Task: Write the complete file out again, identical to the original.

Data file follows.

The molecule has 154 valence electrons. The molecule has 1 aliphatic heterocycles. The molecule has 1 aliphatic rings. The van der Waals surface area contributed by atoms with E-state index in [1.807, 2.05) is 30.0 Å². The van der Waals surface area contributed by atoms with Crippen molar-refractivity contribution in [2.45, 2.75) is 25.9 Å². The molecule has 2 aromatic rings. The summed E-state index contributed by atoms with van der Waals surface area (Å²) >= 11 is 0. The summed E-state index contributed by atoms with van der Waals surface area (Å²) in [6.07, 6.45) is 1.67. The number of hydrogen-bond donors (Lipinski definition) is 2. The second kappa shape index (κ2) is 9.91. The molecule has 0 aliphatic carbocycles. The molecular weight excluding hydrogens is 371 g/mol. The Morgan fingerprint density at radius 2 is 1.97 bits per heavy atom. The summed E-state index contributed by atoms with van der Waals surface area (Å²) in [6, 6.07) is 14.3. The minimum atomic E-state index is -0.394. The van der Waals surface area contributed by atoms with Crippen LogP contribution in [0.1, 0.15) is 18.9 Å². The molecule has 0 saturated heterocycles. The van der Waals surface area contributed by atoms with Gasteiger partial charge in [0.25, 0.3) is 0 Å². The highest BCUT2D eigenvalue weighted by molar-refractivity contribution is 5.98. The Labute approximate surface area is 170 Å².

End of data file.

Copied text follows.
The molecule has 154 valence electrons. The molecule has 1 aliphatic heterocycles. The molecule has 1 aliphatic rings. The van der Waals surface area contributed by atoms with E-state index in [1.807, 2.05) is 30.0 Å². The van der Waals surface area contributed by atoms with Crippen molar-refractivity contribution in [2.45, 2.75) is 25.9 Å². The molecule has 2 aromatic rings. The summed E-state index contributed by atoms with van der Waals surface area (Å²) >= 11 is 0. The summed E-state index contributed by atoms with van der Waals surface area (Å²) in [6.07, 6.45) is 1.67. The number of hydrogen-bond donors (Lipinski definition) is 2. The second kappa shape index (κ2) is 9.91. The molecule has 0 aliphatic carbocycles. The molecular weight excluding hydrogens is 371 g/mol. The Morgan fingerprint density at radius 2 is 1.97 bits per heavy atom. The summed E-state index contributed by atoms with van der Waals surface area (Å²) in [6, 6.07) is 14.3. The minimum atomic E-state index is -0.394. The van der Waals surface area contributed by atoms with Crippen LogP contribution in [0.1, 0.15) is 18.9 Å². The molecule has 0 saturated heterocycles. The van der Waals surface area contributed by atoms with Gasteiger partial charge in [0.25, 0.3) is 0 Å². The highest BCUT2D eigenvalue weighted by molar-refractivity contribution is 5.98. The Labute approximate surface area is 170 Å².